Matplotlib has functionality to created animations and can be used to create dynamic visualizations. In this post, I will explain the concepts and techniques for creating animated charts using Python and Matplotlib.
I find this technique very helpful in creating animations showing how certain algorithms work. This post also contains Python implementations of two common geometry simplification algorithms and they will used to create animations showing each step of the algorithm. Since both of these implementations use a recursive function, the technique shown in the post can be extended to visualize other recursive functions using matplotlib. You will learn how to create animated plots like below.
Many applications require replacing missing pixels in an image with an interpolated value from its temporal neighbours. This gap-filling technique is used in several applications, including:
Replacing Cloudy Pixels: You may want to fill gap in an image with the best-estimated value from the before and after cloud-free pixel.
Estimating Intermediate Values: You can use this technique to compute an image for a previously unknown time-step. If you had population rasters at 2 different years and want to compute a population raster for an intermediate year using pixel-wise linear interpolation.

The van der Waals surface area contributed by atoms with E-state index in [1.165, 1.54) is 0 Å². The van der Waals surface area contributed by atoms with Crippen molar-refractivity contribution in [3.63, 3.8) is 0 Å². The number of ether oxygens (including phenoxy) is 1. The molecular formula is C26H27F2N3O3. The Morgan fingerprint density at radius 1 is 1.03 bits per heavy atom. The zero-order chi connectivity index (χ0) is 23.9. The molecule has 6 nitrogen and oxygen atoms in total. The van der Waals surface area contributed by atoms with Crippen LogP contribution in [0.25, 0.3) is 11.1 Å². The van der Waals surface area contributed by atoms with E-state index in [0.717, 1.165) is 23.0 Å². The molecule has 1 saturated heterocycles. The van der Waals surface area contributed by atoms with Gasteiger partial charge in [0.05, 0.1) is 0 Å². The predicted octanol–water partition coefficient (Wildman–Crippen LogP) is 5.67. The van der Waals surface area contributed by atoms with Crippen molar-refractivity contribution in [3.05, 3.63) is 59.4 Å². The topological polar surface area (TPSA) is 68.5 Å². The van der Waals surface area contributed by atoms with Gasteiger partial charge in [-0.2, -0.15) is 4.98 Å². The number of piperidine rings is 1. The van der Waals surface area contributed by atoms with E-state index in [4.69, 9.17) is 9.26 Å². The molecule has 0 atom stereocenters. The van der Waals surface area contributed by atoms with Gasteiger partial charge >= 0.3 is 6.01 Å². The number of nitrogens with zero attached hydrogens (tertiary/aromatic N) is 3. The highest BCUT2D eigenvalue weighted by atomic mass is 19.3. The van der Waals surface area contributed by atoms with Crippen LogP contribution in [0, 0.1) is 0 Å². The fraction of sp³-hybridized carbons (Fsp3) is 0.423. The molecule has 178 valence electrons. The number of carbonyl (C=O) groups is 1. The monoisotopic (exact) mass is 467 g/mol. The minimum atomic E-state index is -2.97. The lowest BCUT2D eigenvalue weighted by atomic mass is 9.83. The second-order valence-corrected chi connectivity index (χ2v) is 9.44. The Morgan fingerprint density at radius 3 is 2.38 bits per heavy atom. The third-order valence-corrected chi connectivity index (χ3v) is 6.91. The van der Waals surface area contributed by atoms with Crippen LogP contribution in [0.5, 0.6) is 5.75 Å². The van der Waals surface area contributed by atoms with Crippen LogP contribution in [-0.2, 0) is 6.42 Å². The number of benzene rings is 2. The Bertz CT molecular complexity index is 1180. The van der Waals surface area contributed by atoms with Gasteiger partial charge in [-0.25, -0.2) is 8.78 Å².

Preparing Data for Regression: All of your independent variables may not be available at the same temporal resolution. You can harmonize various dataset by generating interpolated raster at uniform or fixed time-steps.
Google Earth Engine can be used effectively for gap-filling time-series datasets. While the logic for linear interpolation is fairly straightforward, data preparation for this in GEE can be quite challenging. It involves use of Joins, Masks and Advanced Filters. This post explains the steps with code snippets and builds a fully functioning script that can be applied on any time-series data.
Most optical satellite imagery products come with one or more QA-bands that allows the user to assess quality of each pixel and extract pixels that meet their requirements. The most common application for QA-bands is to extract information about cloudy pixels and mask them. But the QA bands contain a wealth of other information that can help you remove low quality data from your analysis. Typically the information contained in QA bands is stored as Bitwise Flags. In this post, I will cover basic concepts related to Bitwise operations and how to extract and mask with specific quality indicators using Bitmasks.